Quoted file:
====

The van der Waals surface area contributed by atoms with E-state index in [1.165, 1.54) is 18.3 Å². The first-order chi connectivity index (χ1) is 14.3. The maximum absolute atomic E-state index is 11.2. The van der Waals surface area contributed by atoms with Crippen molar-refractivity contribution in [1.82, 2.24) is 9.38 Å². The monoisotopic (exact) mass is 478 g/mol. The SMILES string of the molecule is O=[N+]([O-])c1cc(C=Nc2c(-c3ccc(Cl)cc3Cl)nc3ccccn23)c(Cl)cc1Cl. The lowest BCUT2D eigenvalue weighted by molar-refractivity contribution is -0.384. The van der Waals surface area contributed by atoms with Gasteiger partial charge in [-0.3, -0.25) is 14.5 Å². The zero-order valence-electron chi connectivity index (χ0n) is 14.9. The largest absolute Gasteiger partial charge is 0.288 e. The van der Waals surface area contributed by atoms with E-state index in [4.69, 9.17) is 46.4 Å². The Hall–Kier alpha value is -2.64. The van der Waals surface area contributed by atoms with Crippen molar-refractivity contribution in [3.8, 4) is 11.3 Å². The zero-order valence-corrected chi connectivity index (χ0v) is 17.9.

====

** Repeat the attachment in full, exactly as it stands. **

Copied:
The van der Waals surface area contributed by atoms with E-state index in [1.165, 1.54) is 18.3 Å². The first-order chi connectivity index (χ1) is 14.3. The maximum absolute atomic E-state index is 11.2. The van der Waals surface area contributed by atoms with Crippen molar-refractivity contribution in [1.82, 2.24) is 9.38 Å². The monoisotopic (exact) mass is 478 g/mol. The SMILES string of the molecule is O=[N+]([O-])c1cc(C=Nc2c(-c3ccc(Cl)cc3Cl)nc3ccccn23)c(Cl)cc1Cl. The lowest BCUT2D eigenvalue weighted by molar-refractivity contribution is -0.384. The van der Waals surface area contributed by atoms with Gasteiger partial charge in [-0.3, -0.25) is 14.5 Å². The zero-order valence-electron chi connectivity index (χ0n) is 14.9. The largest absolute Gasteiger partial charge is 0.288 e. The van der Waals surface area contributed by atoms with E-state index in [4.69, 9.17) is 46.4 Å². The Hall–Kier alpha value is -2.64. The van der Waals surface area contributed by atoms with Crippen molar-refractivity contribution in [3.8, 4) is 11.3 Å². The zero-order valence-corrected chi connectivity index (χ0v) is 17.9.